We learned from our Nepal experience that fertility awareness programming matters too. The Pragati games, particularly the Menstrual Cycle game, have been effective in Nepal in not only teaching about correct fertility awareness facts and debunking misconceptions, but also encouraging discussion, questions, and story sharing that allows both men and women to speak freely about their bodies and experiences. The Menstrual Cycle game increased fertility awareness and encouraged players to discuss and critically reflect on norms around menstruation and harmful practices like Chhaupadi.
So what else can be done in Nepal and elsewhere?
Involving Men and Boys: Putting Men in Menstruation
One barrier to norms change is the ubiquitous perception among communities that menstruation and menstrual hygiene management (MHM) should remain in the feminine sphere and are not to be discussed with men and boys. However, men, especially elders, are often major decision makers in Nepali culture. They deciding if and where latrines are built, whether female family members are isolated and to what degree. They are often also the ones providing money to purchase pads and cloths. If we are to fully transform harmful social and gender norms surrounding menstruation, it is integral to involve and sensitize men and boys in discussions around menstruation and MHM.
Men and boys want to be more involved in these conversations too. Nepali men – young and old alike – often showed up to play the Pragati games and engage in discussions with women in their community. Normalizing menstruation within homes, schools, and communities between women and men will help reduce menstrual taboos while also promoting better MHM practices.
There are other promising programs outside of Nepal too. Much like the Pragati games, WaterAid formed community groups in Indian communities teaching male partners and elderly members about MHM through games and films. Training and awareness sessions were also held to encourage partners to be agents of change and to promote MHM in schools and in their communities. These interventions challenged the negative perceptions about menstruation held by men and boys in the community, allowing them to become better partners, fathers, and brothers and leading to increased self-esteem and less shame among their female peers.
Where Games Might Fit: Platform for Communications for the future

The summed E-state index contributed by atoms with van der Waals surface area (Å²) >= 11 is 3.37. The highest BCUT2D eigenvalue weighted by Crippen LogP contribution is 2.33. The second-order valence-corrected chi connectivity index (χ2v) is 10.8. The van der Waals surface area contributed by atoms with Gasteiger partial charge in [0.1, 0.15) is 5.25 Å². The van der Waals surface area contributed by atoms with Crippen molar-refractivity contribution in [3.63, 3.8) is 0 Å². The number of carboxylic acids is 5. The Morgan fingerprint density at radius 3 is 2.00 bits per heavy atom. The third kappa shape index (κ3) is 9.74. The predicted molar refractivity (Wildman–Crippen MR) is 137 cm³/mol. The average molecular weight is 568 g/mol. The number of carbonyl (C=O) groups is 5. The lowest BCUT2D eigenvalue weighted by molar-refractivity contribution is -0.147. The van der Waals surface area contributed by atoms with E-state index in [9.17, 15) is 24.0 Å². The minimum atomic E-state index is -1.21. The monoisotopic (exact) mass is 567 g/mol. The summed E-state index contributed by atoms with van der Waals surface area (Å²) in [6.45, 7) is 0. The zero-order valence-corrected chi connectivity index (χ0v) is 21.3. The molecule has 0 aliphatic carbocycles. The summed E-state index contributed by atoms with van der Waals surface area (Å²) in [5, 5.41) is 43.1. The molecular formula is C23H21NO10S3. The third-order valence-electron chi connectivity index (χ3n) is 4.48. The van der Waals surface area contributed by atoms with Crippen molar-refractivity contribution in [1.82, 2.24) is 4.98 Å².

Games appeal to the human condition in ways other communication tools cannot, through stimulating and engaging visuals and rewards. With the right facilitation and discussion, games have potential to catalyze new conversations around menstruation taboos and norms in societies where conversations about such topics is not normalized. IRH is working with partner Gaming Revolution for Inspiring Development (GRID), on developing four of the Pragati reproductive health games into game apps in Nepal. These apps will integrate MHM and fertility awareness information onto free mobile phone games, a sustainable and fun platform for awareness building and communication that is also recognized as an important behavioral change tool. Our goal is to use the interactive nature of video games to raise awareness, engage, and inspire behavioral change around culturally sensitive topics among Nepali locals.
Our hope is that through Pragati and other future interventions, fertility awareness will empower young girls and women challenge the stigma of shame associated with their menstrual cycles, and that boys and men will act as partners in ending the oppressive cycle of exclusion from important educational and life events.
The potential to change harmful social and behavioral stigmas and norms is possible through open communication and awareness raising interventions that reach both men and women, young and old. Communities around the world need to work together to ensure no more young women should needlessly lose their lives in the name of menstruation taboos. Beyond Nepal, we must advocate across borders and sectors to tackle these norms and give people the ability to make the best decisions for themselves and their families.